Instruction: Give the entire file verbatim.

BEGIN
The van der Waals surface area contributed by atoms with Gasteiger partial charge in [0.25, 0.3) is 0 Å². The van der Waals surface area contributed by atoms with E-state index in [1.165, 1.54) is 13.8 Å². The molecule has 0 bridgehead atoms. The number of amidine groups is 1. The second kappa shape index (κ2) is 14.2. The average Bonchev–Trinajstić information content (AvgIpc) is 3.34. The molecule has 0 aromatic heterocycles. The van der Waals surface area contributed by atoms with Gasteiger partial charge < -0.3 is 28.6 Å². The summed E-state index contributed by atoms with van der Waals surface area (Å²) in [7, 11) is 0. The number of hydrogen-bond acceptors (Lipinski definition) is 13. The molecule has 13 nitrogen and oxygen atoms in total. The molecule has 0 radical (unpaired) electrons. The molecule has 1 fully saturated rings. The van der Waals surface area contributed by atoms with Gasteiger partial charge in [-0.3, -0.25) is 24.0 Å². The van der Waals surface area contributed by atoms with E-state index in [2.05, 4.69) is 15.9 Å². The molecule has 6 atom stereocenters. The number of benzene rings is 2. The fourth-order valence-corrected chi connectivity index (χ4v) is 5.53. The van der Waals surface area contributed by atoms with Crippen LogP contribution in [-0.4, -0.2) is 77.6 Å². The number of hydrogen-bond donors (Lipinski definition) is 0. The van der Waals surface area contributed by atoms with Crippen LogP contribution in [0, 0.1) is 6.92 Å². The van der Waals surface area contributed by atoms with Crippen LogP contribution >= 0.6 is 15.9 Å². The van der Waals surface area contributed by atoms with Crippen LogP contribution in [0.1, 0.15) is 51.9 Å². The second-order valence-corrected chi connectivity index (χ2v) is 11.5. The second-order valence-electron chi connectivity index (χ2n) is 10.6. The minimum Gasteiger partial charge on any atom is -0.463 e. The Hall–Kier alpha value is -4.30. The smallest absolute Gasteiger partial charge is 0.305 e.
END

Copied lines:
The van der Waals surface area contributed by atoms with Gasteiger partial charge in [0.25, 0.3) is 0 Å². The van der Waals surface area contributed by atoms with E-state index in [1.165, 1.54) is 13.8 Å². The molecule has 0 bridgehead atoms. The number of amidine groups is 1. The second kappa shape index (κ2) is 14.2. The average Bonchev–Trinajstić information content (AvgIpc) is 3.34. The molecule has 0 aromatic heterocycles. The van der Waals surface area contributed by atoms with Gasteiger partial charge < -0.3 is 28.6 Å². The summed E-state index contributed by atoms with van der Waals surface area (Å²) in [7, 11) is 0. The number of hydrogen-bond acceptors (Lipinski definition) is 13. The molecule has 13 nitrogen and oxygen atoms in total. The molecule has 0 radical (unpaired) electrons. The molecule has 1 fully saturated rings. The van der Waals surface area contributed by atoms with Gasteiger partial charge in [-0.3, -0.25) is 24.0 Å². The van der Waals surface area contributed by atoms with E-state index in [2.05, 4.69) is 15.9 Å². The molecule has 6 atom stereocenters. The number of benzene rings is 2. The fourth-order valence-corrected chi connectivity index (χ4v) is 5.53. The van der Waals surface area contributed by atoms with Crippen LogP contribution in [-0.4, -0.2) is 77.6 Å². The number of hydrogen-bond donors (Lipinski definition) is 0. The van der Waals surface area contributed by atoms with Crippen LogP contribution in [0, 0.1) is 6.92 Å². The van der Waals surface area contributed by atoms with Crippen LogP contribution >= 0.6 is 15.9 Å². The van der Waals surface area contributed by atoms with Crippen LogP contribution in [0.1, 0.15) is 51.9 Å². The second-order valence-corrected chi connectivity index (χ2v) is 11.5. The second-order valence-electron chi connectivity index (χ2n) is 10.6. The minimum Gasteiger partial charge on any atom is -0.463 e. The Hall–Kier alpha value is -4.30. The smallest absolute Gasteiger partial charge is 0.305 e.